HBR Guide to: Better Business Writing (2013)
By Bryan A. Garner
ISBN-13: 978-1-4221-8403-05 ISBN-10: 142218403X
"A valuable weapon in every business writer’s arsenal"
American Bryan A. Garner is a noted lawyer and businessman on the one hand, and a grammarian and lexicographer on the other. His published works include Garner’s Modern American Usage, a book that I personally rate as among the top-five books currently available on English usage, Black’s Law Dictionary and The Elements on Legal Style. He is also a contributor to the esteemed Chicago Manual of Style. He has also trained 150,000 lawyers in the art of written persuasion and effective contract drafting for dozens of Fortune 500 companies.
Garner’s latest book, The Harvard Business Review (HBR) Guide to Better Business Writing, makes the leap from writing for the legal sphere to meeting the needs of the modern business writer. So, what does this new book offer?
The book comprises four sections and appendices. Each section offers writing strategies that will help anyone writing for business today.
Garner begins by offering the reader ways to divide the task of writing into distinct steps. Following his strategy results in a more focused approach while also saving valuable time at work. It is this emphasis on early planning and drafting that is a commonly overlooked component of most books on writing.
He next points out that every writer must first be clear about who they are writing for and why – before they even start. It is more important, however, to know what any text aims to achieve before making an attempt to start writing it. The first section of Better Business Writing cleverly deals with finding that exact focus for any piece of writing. The final advice in this section is then, to start writing without worrying about the finer point. Just get it out, so to speak, and then come back and polish.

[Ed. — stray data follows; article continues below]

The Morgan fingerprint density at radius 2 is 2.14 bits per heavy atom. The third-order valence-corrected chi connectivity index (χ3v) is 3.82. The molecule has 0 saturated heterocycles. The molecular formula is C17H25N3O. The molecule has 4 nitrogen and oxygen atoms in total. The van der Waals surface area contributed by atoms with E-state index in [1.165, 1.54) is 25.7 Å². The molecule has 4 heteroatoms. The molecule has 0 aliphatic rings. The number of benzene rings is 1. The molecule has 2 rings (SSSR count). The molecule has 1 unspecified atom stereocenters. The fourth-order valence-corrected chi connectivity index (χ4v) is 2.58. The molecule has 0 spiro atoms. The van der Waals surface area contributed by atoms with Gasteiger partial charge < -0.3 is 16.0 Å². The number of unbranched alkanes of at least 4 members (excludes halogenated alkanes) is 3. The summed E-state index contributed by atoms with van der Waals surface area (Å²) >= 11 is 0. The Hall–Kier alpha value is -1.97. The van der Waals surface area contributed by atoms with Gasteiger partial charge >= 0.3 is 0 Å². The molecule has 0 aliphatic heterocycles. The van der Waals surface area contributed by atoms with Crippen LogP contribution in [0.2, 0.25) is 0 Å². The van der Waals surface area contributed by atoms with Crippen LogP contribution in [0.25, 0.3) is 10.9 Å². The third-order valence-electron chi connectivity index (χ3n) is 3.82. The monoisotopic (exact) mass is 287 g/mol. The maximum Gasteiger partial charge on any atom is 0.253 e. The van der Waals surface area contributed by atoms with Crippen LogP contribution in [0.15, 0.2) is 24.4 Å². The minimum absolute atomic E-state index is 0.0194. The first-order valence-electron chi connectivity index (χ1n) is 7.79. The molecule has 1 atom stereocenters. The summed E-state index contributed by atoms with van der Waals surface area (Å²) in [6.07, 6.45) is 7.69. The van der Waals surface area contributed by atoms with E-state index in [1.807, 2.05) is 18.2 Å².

Sections two and three switch from writing aims to writing tone and style, which includes teaching readers how to summarize, use plain language and be concise, as well as how to avoid turning readers off. Garner also introduces the powerful technique of using chronology for presenting any factual account, revealing this to be a powerful method for keeping readers interested. Bravo Garner!
As a grammarian, Garner next rolls up his sleeves to outline some of the basics of correct grammar, as well as common errors, such as verb-subject disagreement and subject versus object. But have no fear; this chapter is a brief one. It is followed swiftly by demonstrating the value of drafting.
The final section dives right into how to set up and write business letters, as well as methods for getting readers to act. Next is how these differ from e-mails, memos and reports. These skills are a must for the business environment. There is even a chapter on writing performance appraisals.
The remainder of this great book is a mixed bag of dos and don'ts, a writing checklist, a dozen grammar rules to know, a dozen punctuation rules to know and a usage primer that highlights many common spelling and language mistakes.
Overall, this is a clever book because it takes draws on what it assumes most of its readers will already know – English, spelling, writing – and injects a whole lot of the missing pieces: how to make you case, how to put that into words and how to keep your audience engaged. In other words, the book provides the key towards knowing how to be a better business writer. In summary, Bryan A. Garner’s HBR Guide to Better Business Writing is a valuable addition to every business writer’s arsenal.
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Review by Jesse Karjalainen, February 2013
Author of The Joy of English and editor of whichenglish.com.